We have all become very familiar with the horror stories of violence resulting from virtual open warfare between the Mexican government and the drug cartels in Northern Mexico. On the topic, I can’t recommend enough Dominic Bracco II‘s work from Ciudad Juarez. That said, Juarez and the US/Mexico border is, in many cases, a long way from other towns and cities across the expansive Northern Mexico deserts. It is through this landscape that the drug trade operates, corrupts, benefits, endows and murders – both individuals and communities.


In one such town, Guachochi in the State of Chihuahua, photographer Oskar Landi stumbled across the Centro de Reabilitacion Social (CE.RE.SO). Landi had the opportunity to photograph prisoners in this scorched, sleepy jail during their open-air break.

On the evidence of Landi’s photographs, CE.RE.SO is not a maximum security prison of hardened criminals; oversight seems minimal; male and female, young and old mix; uncertainty hums in the air. If they have anything in common with one another, these prisoners look lost.

Oskar sent me his images, but knowing very little about the town and region, it is only responsible to let his words speak.

“Members of usually non-violent indigenous communities, the Tarahumaras and Tepehuanes, make up the majority of the prison population,” says Landi. “These sober portraits belie the intricate, complex and dramatic history of Mexico’s indigenous community.”

Discrimination is routine.

“The indigenous are often considered inferior because of their dark skin, traditional clothes and customs. As with the rest of the Americas, Mexico’s indigenous population endured invasion, violence and Christianization by the Europeans. This history still haunts their local daily life,” he says.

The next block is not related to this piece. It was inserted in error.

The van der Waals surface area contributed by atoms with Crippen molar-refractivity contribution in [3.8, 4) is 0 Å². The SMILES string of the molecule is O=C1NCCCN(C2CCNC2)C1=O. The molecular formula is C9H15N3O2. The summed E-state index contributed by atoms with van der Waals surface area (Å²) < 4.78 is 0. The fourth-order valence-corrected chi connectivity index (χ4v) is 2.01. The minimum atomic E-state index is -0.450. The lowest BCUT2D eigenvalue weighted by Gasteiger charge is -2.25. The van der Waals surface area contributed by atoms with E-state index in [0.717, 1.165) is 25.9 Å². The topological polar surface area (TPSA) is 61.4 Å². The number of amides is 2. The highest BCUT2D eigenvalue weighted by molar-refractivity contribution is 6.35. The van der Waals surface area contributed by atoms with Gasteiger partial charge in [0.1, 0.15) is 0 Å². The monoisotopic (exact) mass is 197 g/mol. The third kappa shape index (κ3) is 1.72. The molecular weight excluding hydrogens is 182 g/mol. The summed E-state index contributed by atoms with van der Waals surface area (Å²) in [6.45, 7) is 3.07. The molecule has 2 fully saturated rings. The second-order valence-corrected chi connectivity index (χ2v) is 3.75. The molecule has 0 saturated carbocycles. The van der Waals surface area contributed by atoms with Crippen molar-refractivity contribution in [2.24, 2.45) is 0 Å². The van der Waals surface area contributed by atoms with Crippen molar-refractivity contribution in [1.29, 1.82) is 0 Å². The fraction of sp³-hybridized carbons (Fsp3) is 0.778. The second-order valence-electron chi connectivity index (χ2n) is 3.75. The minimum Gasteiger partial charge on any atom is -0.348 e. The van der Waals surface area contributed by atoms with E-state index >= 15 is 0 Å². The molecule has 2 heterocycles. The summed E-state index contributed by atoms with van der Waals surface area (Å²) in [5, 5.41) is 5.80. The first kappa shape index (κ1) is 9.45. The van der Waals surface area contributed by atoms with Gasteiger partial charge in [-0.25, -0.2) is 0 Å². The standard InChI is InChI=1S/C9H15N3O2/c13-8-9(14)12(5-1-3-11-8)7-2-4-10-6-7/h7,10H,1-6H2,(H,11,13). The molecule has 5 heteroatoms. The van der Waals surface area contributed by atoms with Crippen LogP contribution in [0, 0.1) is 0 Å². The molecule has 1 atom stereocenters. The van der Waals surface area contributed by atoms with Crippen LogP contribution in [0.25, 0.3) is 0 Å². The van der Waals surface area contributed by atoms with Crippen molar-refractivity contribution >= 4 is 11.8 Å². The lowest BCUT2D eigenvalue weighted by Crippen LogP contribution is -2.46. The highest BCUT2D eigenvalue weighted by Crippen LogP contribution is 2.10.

Guachochi is the largest city in a vast, remote rural region inhabited by both indigenous communities and a relatively much larger number of mixed race people, referred to collectively as mestizos.

“In an area where isolation has helped maintain indigenous culture, extreme poverty and vacant land has also contributed to the spread of illegal drug production as did the birth and collapse of the economic bubble between the late-1980s and mid-1990s,” he says.

“As profits diminished, large quantities of alcohol and weapons were introduced into these isolated communities, soon leading to an increase in violence between the mestizos and the indigenous groups. Honour also plays a central role in the violent conflicts that take place, as intricate circumstances provoke an endless cycle of violence and revenge,” Landi concludes.


Oskar Landi (b. Italy) has lived and worked in New York since 1998. He attended the International Center of Photography and has a certificate in cinematography from New York University. A successful editorial portraitist, Landi has photographed some of the world’s most renowned artists and innovators. He has worked commercially for Armani, Levi’s, The Village Voice, Bon Appetit, FN Magazine, Style, DDN Magazine, Runner’s Magazine, Wienerin. His personal projects have been recognized by the International Photo Awards and Prix de la Photographie Paris. Landi’s work is distributed by Anzenberger Agency.